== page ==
Brian Mackenzie: Learn, it's under the Learn tab. It's in there for people to go screw around with and they can really find a baseline and so this baseline, once you've established a breathing protocol that works for you, [00:53:00] if I go, like if Andrew had it like, let's say he was using a 6, 12, 12 and he woke up this morning and 6, 12, 12 was really difficult after three breaths, but he could normally do 10, we know that his [inaudible 00:53:16] is off and we know that he needs to back off a little so maybe he goes to 5, 10, 10. If that continues in that fashion, if he's at 5, 10, 10 or even drops to 4, 8, 8, we know there could be a problem probably occurring physiologically, [00:53:30] getting sick immune systems like that is happening underneath the hood that I need to be aware of. What do I need to do in order to make those changes? It's not more stress, I can tell you that. It's probably destressing to some degree, so using some tools and using that understanding to actually pivot and make some reasonable choices, whether it's nutritionally, whether it's physically, whether it's more rest, et cetera.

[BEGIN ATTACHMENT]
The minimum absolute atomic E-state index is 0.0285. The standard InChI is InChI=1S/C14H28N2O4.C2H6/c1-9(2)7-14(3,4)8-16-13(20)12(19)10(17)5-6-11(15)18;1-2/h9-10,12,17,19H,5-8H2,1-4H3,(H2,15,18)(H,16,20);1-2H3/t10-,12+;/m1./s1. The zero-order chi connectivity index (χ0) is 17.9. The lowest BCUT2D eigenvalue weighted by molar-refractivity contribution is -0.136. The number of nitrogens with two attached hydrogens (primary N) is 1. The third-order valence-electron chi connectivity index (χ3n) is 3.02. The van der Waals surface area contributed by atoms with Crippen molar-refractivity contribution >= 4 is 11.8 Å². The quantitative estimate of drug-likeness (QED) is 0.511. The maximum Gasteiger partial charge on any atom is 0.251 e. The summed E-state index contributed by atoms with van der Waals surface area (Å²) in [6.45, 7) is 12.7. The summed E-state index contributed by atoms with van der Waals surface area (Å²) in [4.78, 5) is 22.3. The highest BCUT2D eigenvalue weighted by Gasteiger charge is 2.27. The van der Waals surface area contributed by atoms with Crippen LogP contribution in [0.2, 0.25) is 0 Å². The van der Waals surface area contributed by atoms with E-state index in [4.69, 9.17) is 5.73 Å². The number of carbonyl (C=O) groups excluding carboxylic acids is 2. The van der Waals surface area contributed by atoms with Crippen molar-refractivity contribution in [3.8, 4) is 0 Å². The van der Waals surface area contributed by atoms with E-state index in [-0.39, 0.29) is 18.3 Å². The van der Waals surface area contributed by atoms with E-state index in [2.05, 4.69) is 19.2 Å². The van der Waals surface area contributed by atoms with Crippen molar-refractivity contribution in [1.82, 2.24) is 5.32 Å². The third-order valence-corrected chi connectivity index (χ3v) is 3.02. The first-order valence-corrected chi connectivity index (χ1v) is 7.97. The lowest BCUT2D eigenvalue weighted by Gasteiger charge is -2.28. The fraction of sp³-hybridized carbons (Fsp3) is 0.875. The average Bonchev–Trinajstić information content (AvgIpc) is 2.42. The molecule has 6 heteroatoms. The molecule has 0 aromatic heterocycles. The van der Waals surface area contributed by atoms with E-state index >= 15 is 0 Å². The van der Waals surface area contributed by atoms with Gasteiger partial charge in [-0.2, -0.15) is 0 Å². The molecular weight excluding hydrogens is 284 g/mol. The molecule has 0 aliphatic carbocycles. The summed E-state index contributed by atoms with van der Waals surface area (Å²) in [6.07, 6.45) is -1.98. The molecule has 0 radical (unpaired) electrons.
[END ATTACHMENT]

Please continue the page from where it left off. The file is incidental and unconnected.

Daniel Schmachtenberger: People can explore these three different breathing protocols and [00:54:00] they can look to see if their CO2 tolerance goes up and then also just pay attention to their state and see how meaningful it feels for them?

Brian Mackenzie: Exactly. 

Daniel Schmachtenberger: Andrew, what about vision? Is there something basic you can tell people to play with?

Andrew Huberman, PhD: Yeah, I mean the simplest thing, if I were to just think 10 seconds, I would encourage people to start a practice in which they close their eyes and pay attention to their internal state. I would [00:54:30] hope they would keep breathing. That would be a good thing to do generally, nasal breathing ideally, and then the other one is to learn how to go into panoramic vision, to look out ideally outside but this you can also do this and start to absorb the entire visual scene, meaning often the periphery, so defocus the eyes. Okay, so the first one really teaches you to focus on yourself and your internal state. The panoramic vision, we know based on [00:55:00] evolution tends to put the visual system and the organism into more relaxed parasympathetic state.